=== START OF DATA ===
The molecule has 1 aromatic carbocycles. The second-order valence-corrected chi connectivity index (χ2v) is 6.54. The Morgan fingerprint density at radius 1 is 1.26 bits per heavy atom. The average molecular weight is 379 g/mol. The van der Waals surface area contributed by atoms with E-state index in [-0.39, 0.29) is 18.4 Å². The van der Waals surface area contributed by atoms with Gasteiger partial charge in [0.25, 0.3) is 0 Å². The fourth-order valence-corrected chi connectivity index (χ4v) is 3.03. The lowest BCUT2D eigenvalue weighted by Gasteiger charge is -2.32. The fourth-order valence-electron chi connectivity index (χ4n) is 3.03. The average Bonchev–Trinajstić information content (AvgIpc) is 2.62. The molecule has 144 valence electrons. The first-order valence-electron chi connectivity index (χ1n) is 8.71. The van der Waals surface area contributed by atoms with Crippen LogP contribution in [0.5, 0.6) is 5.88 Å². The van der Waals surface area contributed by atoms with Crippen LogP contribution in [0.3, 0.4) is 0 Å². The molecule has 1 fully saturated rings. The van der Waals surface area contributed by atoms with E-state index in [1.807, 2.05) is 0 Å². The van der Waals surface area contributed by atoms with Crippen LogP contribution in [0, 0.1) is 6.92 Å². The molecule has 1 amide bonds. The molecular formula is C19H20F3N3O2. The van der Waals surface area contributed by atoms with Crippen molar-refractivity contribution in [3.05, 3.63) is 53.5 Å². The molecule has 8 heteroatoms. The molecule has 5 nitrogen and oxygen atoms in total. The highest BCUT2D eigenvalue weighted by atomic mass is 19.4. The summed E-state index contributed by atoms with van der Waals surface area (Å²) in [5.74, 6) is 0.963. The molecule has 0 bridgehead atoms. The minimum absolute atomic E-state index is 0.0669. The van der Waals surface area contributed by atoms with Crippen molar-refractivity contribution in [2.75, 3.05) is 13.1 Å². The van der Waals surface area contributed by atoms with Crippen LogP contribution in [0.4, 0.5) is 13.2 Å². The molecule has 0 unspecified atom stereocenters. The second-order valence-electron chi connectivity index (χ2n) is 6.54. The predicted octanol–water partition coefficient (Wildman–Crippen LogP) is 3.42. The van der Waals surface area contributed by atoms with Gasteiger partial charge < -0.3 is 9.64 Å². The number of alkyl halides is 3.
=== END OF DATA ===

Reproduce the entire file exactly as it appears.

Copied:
The molecule has 1 aromatic carbocycles. The second-order valence-corrected chi connectivity index (χ2v) is 6.54. The Morgan fingerprint density at radius 1 is 1.26 bits per heavy atom. The average molecular weight is 379 g/mol. The van der Waals surface area contributed by atoms with E-state index in [-0.39, 0.29) is 18.4 Å². The van der Waals surface area contributed by atoms with Gasteiger partial charge in [0.25, 0.3) is 0 Å². The fourth-order valence-corrected chi connectivity index (χ4v) is 3.03. The lowest BCUT2D eigenvalue weighted by Gasteiger charge is -2.32. The fourth-order valence-electron chi connectivity index (χ4n) is 3.03. The average Bonchev–Trinajstić information content (AvgIpc) is 2.62. The molecule has 144 valence electrons. The first-order valence-electron chi connectivity index (χ1n) is 8.71. The van der Waals surface area contributed by atoms with Crippen LogP contribution in [0.5, 0.6) is 5.88 Å². The van der Waals surface area contributed by atoms with Crippen LogP contribution in [0.3, 0.4) is 0 Å². The molecule has 1 fully saturated rings. The van der Waals surface area contributed by atoms with E-state index in [1.807, 2.05) is 0 Å². The van der Waals surface area contributed by atoms with Crippen LogP contribution in [0, 0.1) is 6.92 Å². The molecule has 1 amide bonds. The molecular formula is C19H20F3N3O2. The van der Waals surface area contributed by atoms with Crippen molar-refractivity contribution in [3.05, 3.63) is 53.5 Å². The molecule has 8 heteroatoms. The molecule has 5 nitrogen and oxygen atoms in total. The highest BCUT2D eigenvalue weighted by atomic mass is 19.4. The summed E-state index contributed by atoms with van der Waals surface area (Å²) in [5.74, 6) is 0.963. The molecule has 0 bridgehead atoms. The minimum absolute atomic E-state index is 0.0669. The van der Waals surface area contributed by atoms with Crippen molar-refractivity contribution in [2.75, 3.05) is 13.1 Å². The van der Waals surface area contributed by atoms with Crippen LogP contribution in [0.4, 0.5) is 13.2 Å². The molecule has 0 unspecified atom stereocenters. The second-order valence-electron chi connectivity index (χ2n) is 6.54. The predicted octanol–water partition coefficient (Wildman–Crippen LogP) is 3.42. The van der Waals surface area contributed by atoms with Gasteiger partial charge < -0.3 is 9.64 Å². The number of alkyl halides is 3.